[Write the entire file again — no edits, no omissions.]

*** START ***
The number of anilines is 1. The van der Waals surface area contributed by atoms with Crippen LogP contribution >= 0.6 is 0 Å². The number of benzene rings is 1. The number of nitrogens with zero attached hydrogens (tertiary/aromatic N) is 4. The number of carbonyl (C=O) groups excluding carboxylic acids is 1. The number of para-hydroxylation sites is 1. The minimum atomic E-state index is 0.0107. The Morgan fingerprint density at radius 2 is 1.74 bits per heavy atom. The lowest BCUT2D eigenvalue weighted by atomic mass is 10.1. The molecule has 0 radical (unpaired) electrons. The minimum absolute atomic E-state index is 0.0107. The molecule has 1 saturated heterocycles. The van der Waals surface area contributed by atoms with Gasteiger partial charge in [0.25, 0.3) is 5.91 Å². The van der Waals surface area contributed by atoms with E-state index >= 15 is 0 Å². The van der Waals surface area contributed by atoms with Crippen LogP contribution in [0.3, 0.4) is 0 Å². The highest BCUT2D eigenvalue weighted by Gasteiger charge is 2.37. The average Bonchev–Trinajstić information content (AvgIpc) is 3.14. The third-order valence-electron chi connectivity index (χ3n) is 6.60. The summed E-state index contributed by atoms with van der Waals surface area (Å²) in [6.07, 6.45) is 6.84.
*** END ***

The number of anilines is 1. The van der Waals surface area contributed by atoms with Crippen LogP contribution >= 0.6 is 0 Å². The number of benzene rings is 1. The number of nitrogens with zero attached hydrogens (tertiary/aromatic N) is 4. The number of carbonyl (C=O) groups excluding carboxylic acids is 1. The number of para-hydroxylation sites is 1. The minimum atomic E-state index is 0.0107. The Morgan fingerprint density at radius 2 is 1.74 bits per heavy atom. The lowest BCUT2D eigenvalue weighted by atomic mass is 10.1. The molecule has 0 radical (unpaired) electrons. The minimum absolute atomic E-state index is 0.0107. The molecule has 1 saturated heterocycles. The van der Waals surface area contributed by atoms with Gasteiger partial charge in [0.25, 0.3) is 5.91 Å². The van der Waals surface area contributed by atoms with E-state index >= 15 is 0 Å². The van der Waals surface area contributed by atoms with Crippen LogP contribution in [0.3, 0.4) is 0 Å². The highest BCUT2D eigenvalue weighted by Gasteiger charge is 2.37. The average Bonchev–Trinajstić information content (AvgIpc) is 3.14. The third-order valence-electron chi connectivity index (χ3n) is 6.60. The summed E-state index contributed by atoms with van der Waals surface area (Å²) in [6.07, 6.45) is 6.84.